Brunello Cucinelli FW23

Courtesy of Brunello Cucinelli.

Brunello Cucinelli’s Fall/Winter 2023 womenswear collection flitted between two modes: an androgynous chicness and suiting staples twisted with an effeminate allure. Employing the house’s expert sartorial techniques to the fullest, the looks we saw toyed with opposition in volume and texture. There were smooth, crisp blazers with fitted, tactile fringed skirts, tuxedo pants with sequined mohair zip-up jackets, and plaid skirts with waffle-knit cardigans and sheepskin bombers. Also of note were looks like a calf-length teddy pull-over styled up with a long jersey skirt, leather boots, tall gloves, and a fedora, and a leather suit featuring a double-breasted jacket, worn with a long chunky sweater and lace-up boots. The collection was imagined entirely in neutral hues like cement, chestnut, cream, navy, gray, and black.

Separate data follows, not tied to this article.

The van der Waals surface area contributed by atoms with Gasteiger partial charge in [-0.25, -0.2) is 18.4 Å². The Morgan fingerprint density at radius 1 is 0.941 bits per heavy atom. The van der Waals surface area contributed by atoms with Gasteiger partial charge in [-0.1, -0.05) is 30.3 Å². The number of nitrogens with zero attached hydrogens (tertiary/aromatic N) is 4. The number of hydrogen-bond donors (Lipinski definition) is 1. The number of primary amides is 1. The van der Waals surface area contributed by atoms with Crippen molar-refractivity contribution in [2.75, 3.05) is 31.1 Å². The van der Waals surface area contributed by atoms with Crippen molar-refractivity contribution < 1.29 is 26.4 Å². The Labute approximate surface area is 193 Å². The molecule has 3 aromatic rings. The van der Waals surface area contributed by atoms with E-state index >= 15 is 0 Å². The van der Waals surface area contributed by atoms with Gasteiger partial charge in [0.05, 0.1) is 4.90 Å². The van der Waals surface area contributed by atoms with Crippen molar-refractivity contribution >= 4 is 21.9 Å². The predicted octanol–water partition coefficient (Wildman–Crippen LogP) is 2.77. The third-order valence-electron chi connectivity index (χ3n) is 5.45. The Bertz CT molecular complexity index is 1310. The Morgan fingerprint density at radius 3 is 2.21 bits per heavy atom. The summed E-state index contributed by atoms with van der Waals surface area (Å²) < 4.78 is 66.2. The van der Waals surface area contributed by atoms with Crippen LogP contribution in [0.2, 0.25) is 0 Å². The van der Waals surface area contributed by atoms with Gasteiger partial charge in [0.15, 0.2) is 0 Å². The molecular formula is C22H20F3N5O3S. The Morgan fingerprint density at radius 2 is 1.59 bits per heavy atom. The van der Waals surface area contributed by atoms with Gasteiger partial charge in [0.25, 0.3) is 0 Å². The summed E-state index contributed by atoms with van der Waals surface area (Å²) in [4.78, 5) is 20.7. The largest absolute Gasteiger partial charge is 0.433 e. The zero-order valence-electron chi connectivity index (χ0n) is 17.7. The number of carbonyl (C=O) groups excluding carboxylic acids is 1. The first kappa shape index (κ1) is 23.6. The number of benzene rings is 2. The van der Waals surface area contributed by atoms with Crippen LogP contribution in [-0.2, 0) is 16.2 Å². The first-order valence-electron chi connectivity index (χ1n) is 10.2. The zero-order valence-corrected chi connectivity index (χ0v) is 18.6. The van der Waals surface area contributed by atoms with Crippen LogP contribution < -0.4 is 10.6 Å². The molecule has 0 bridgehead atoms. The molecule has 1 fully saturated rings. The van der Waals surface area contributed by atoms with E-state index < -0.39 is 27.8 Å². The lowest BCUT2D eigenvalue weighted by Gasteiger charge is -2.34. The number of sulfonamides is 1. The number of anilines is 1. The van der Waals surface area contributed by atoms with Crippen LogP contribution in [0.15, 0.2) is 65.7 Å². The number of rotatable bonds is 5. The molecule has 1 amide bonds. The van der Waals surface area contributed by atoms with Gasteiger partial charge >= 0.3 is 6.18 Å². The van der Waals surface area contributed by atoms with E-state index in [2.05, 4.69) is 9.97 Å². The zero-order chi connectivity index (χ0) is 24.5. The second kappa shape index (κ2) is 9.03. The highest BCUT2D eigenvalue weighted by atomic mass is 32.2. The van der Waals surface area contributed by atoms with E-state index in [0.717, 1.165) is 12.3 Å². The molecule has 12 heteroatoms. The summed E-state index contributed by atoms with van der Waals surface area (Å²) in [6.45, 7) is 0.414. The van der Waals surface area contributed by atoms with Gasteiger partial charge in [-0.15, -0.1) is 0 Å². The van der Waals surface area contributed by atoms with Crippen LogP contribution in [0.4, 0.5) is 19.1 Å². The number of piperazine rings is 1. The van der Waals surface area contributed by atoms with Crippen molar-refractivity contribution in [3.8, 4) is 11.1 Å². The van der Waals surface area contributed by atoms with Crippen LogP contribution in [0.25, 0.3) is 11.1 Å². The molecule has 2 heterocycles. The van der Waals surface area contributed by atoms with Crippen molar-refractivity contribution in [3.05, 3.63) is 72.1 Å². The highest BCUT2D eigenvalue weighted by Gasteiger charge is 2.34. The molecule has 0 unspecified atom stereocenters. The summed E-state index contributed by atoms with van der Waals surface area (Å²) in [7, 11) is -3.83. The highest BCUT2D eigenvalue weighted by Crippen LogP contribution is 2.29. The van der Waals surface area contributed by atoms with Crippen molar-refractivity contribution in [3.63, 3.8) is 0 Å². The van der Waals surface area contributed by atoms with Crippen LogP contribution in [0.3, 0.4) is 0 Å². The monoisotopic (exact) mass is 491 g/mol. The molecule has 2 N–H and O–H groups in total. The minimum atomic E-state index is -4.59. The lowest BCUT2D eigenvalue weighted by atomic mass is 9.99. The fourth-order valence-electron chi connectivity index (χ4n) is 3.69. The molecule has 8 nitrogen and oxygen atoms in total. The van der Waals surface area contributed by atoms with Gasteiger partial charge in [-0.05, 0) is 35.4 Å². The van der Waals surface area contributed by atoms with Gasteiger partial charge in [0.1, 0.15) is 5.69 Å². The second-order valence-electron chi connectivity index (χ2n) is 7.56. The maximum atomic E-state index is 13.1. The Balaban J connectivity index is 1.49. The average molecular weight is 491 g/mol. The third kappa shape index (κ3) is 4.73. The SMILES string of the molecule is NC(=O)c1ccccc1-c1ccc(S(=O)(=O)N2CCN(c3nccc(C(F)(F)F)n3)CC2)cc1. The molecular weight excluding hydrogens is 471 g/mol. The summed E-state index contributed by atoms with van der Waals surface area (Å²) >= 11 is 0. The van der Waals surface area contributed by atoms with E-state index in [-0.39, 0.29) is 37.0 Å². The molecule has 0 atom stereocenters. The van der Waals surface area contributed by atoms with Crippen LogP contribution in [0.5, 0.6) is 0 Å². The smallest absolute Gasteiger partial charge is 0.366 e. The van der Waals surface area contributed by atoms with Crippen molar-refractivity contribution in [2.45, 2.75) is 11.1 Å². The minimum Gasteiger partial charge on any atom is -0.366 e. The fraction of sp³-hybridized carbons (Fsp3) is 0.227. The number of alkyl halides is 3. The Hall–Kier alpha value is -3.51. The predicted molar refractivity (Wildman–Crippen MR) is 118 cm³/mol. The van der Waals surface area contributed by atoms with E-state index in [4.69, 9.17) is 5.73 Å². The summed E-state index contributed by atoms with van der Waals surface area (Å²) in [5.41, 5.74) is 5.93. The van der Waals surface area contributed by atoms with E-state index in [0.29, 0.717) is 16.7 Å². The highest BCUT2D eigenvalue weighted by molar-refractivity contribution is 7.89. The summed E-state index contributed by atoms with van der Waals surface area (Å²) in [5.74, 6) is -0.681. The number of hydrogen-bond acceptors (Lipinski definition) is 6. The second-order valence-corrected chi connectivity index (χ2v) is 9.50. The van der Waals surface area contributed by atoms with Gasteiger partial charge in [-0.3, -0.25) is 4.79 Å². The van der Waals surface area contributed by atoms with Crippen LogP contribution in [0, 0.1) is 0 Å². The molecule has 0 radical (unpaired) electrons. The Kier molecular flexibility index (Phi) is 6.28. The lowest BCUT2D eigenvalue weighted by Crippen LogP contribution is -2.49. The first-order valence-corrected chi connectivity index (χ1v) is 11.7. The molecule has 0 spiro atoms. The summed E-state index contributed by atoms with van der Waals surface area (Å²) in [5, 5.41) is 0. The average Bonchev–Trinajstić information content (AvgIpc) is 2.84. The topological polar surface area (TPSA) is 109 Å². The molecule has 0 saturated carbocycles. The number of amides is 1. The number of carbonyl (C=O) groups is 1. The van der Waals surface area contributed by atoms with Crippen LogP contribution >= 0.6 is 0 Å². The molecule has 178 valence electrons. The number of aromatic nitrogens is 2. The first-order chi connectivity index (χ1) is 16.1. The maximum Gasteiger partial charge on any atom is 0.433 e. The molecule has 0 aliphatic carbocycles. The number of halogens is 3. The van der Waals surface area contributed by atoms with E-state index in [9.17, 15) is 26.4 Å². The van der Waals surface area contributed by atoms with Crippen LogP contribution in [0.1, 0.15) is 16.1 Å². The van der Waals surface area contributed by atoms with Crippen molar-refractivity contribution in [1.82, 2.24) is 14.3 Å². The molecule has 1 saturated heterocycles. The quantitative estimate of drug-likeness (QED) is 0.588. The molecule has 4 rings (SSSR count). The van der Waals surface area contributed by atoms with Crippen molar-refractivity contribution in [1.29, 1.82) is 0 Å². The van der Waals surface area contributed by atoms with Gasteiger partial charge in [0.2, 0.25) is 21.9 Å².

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Whitewall highlights is favorite fashion collections, presentations, and shows—from new lines to artistic collaborations.
This season’s Milan Fashion Week united a mélange of internationally renowned designers, who took to unlikely venues like Italian tram stations to debut looks that were truly inspired. Below, we’ve compiled our personal favorites from Margiela, Moschino, Tod’s, Jil Sander, Gucci, and Marni.
The Double Club explores the intersection of mathematics and culture presented by Prada Mode and the visionary artist Carsten Höller.